Professionals complete their work.  We all know people who are great starters of projects but who lose interest and never finish.  A true professional will finish because they have made a commitment to do so, no matter how difficult or how much it challenges their personality type.

Effort where it makes the biggest difference

My lovely dad, rest his soul, was a skilled builder.  His simple wisdom of ‘measure twice, cut once’ belied a deeper truth.  In dealing with clients or colleagues who need your help, spend more effort understanding their needs in a very specific way. Advise them using your deep knowledge.  Frame their needs in a way that shapes your work to meet their needs.  Don’t download what you know about cutting wood – understand the need then cut the wood to fit!

This will be done to high quality, naturally.  But the quality will be specific to the actual need.  Why spend hours and hours cutting a piece of wood to a ‘perfect’ length, when ‘close enough’ for that part of the job really is good enough.  A piece of wood used to fill space behind a wall does not need to be precisely cut; a wood join on a staircase DOES need to be cut precisely.  This is both for aesthetic AND safety reasons – spend your time on that instead!

Ethics of perfectionism:

If you do spend hours on work that is of the highest quality but that does not address the needs of the client or colleague, and then you charge your client, that becomes an ethical issue and a consideration of the issues around professionalism and perfectionism.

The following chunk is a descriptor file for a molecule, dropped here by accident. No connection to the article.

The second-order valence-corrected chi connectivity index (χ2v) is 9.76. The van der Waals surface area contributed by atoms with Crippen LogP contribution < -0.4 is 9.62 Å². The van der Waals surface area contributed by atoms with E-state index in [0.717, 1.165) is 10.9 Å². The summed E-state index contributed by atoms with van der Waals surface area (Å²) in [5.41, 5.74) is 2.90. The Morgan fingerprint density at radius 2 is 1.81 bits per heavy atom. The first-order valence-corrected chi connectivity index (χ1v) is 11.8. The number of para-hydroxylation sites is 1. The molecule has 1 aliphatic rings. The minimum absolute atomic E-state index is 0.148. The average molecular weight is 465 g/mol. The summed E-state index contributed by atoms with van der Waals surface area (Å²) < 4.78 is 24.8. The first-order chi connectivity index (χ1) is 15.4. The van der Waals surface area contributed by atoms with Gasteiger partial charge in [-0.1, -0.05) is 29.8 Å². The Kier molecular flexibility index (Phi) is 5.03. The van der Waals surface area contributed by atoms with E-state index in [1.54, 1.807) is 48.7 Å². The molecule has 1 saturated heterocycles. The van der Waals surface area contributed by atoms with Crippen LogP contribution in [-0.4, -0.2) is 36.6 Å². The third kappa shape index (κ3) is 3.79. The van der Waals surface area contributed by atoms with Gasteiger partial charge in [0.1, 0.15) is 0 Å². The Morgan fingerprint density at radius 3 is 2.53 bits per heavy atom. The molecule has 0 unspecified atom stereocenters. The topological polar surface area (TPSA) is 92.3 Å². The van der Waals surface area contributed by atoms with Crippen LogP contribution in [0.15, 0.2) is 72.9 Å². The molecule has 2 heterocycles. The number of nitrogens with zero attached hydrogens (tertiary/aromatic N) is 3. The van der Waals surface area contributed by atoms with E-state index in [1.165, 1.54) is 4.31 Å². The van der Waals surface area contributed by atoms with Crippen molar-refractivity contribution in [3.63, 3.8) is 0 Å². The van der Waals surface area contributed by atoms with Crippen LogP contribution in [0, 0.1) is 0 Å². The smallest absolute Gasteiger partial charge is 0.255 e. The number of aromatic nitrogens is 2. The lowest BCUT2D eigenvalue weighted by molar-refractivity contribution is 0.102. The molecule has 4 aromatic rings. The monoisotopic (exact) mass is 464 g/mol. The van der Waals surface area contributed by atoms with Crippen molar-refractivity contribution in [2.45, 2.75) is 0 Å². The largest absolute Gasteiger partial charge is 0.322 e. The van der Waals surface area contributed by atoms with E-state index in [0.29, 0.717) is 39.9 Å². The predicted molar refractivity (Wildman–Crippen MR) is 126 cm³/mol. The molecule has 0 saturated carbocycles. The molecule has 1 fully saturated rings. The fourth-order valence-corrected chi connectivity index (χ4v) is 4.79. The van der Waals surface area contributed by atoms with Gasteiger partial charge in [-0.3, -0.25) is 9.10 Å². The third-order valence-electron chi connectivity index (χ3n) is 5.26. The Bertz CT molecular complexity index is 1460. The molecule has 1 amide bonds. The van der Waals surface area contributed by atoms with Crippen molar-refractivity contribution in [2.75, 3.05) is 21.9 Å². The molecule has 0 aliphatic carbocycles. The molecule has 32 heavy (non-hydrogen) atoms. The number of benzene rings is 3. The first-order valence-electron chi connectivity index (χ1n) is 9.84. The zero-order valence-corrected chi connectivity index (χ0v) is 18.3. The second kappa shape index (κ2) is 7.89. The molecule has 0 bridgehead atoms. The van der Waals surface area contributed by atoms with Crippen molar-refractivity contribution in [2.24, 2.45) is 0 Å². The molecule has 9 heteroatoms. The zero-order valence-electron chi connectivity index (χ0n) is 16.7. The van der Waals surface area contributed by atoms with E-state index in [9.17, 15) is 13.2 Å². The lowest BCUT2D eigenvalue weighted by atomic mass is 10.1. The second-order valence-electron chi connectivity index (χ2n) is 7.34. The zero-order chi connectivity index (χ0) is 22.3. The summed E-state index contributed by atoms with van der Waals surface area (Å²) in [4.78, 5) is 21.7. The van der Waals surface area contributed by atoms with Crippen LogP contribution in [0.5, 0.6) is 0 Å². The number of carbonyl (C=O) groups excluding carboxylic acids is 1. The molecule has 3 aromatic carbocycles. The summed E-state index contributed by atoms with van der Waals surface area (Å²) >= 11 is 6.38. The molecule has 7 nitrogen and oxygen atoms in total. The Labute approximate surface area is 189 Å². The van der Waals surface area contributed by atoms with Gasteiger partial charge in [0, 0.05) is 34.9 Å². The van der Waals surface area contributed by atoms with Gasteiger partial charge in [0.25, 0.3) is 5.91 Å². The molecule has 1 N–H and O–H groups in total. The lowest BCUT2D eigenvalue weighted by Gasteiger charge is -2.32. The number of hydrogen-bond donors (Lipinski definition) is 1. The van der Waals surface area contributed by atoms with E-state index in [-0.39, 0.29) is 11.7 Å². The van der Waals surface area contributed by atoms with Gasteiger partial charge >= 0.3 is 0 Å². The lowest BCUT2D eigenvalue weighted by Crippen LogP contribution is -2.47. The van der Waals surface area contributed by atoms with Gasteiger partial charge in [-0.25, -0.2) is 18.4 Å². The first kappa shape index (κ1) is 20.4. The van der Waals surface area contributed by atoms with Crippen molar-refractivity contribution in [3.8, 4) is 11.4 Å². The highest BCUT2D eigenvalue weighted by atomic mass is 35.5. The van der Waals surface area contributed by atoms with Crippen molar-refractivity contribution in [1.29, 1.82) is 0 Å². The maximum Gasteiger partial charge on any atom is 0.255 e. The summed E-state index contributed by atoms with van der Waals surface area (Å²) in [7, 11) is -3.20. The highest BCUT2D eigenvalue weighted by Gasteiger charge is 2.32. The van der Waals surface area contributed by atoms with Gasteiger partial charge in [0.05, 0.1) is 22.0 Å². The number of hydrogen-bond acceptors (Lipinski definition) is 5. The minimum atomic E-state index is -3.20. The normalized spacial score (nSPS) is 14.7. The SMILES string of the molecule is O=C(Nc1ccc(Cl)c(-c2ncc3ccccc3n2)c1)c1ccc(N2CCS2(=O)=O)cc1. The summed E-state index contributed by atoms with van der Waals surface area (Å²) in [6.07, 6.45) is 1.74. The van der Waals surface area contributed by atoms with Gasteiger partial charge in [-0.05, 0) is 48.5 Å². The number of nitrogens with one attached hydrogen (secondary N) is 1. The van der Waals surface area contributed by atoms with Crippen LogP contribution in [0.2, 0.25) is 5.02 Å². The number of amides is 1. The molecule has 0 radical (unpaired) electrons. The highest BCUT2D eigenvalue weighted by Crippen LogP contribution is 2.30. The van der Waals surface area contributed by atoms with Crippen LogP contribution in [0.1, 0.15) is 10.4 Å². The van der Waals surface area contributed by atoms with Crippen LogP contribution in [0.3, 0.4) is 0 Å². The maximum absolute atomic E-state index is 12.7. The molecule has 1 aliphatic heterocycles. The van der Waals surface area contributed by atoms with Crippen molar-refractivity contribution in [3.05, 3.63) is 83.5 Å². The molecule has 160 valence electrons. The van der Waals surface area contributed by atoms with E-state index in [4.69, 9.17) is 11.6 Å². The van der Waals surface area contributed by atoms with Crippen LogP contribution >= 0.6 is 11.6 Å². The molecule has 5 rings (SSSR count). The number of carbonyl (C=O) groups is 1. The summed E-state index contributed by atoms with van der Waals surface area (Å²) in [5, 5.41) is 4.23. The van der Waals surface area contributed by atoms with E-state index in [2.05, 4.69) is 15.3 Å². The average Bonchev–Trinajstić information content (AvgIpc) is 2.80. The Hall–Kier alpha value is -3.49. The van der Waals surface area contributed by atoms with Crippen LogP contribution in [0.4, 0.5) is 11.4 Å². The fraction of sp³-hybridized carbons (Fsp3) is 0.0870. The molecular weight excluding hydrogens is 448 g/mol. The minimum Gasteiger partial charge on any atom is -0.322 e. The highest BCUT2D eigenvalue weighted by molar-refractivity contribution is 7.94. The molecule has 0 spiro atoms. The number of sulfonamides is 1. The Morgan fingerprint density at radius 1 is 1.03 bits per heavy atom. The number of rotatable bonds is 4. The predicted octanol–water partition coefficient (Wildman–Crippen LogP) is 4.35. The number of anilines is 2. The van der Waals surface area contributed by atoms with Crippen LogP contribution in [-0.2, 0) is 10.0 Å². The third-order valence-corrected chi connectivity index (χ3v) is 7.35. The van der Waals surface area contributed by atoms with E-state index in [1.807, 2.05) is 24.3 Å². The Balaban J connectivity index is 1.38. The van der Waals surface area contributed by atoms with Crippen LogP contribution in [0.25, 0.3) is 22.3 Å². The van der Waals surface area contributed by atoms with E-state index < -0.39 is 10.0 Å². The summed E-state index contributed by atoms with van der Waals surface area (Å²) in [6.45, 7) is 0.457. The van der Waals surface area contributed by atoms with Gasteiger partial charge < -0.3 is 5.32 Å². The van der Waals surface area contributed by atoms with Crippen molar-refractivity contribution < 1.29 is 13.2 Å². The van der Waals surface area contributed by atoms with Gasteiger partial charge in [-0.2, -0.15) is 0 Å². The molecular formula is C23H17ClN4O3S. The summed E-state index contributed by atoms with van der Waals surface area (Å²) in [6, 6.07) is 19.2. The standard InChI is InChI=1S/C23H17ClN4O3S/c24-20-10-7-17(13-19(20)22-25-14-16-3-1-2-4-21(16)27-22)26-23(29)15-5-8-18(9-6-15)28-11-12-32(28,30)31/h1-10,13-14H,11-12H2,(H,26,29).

When considering the issues of professionalism and perfectionism, seequality perfection’ as a journey:  Interestingly, ‘perfection’, like professionalism, perhaps ought to be embraced by professionals as an incomplete journey and not a destination at the end of a completed journey!  Perhaps the mindset for professionals is summed up by ‘my best work is ahead of me’ – where I am constantly learning my craft and improving my performance, being able to draw upon my deep insight to serve my clients’ needs (not their ‘wants’) and deliver an outcome that is a fit with their needs.

Image by Gerd Altmann from Pixabay

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Dr Richard Beal

Dr Richard Beal

Committed to helping people find success and fulfilment in their working lives through Personal Professionalism. Contact me at info@personalprofessionalism.com Visit at www.personalprofessionalism.com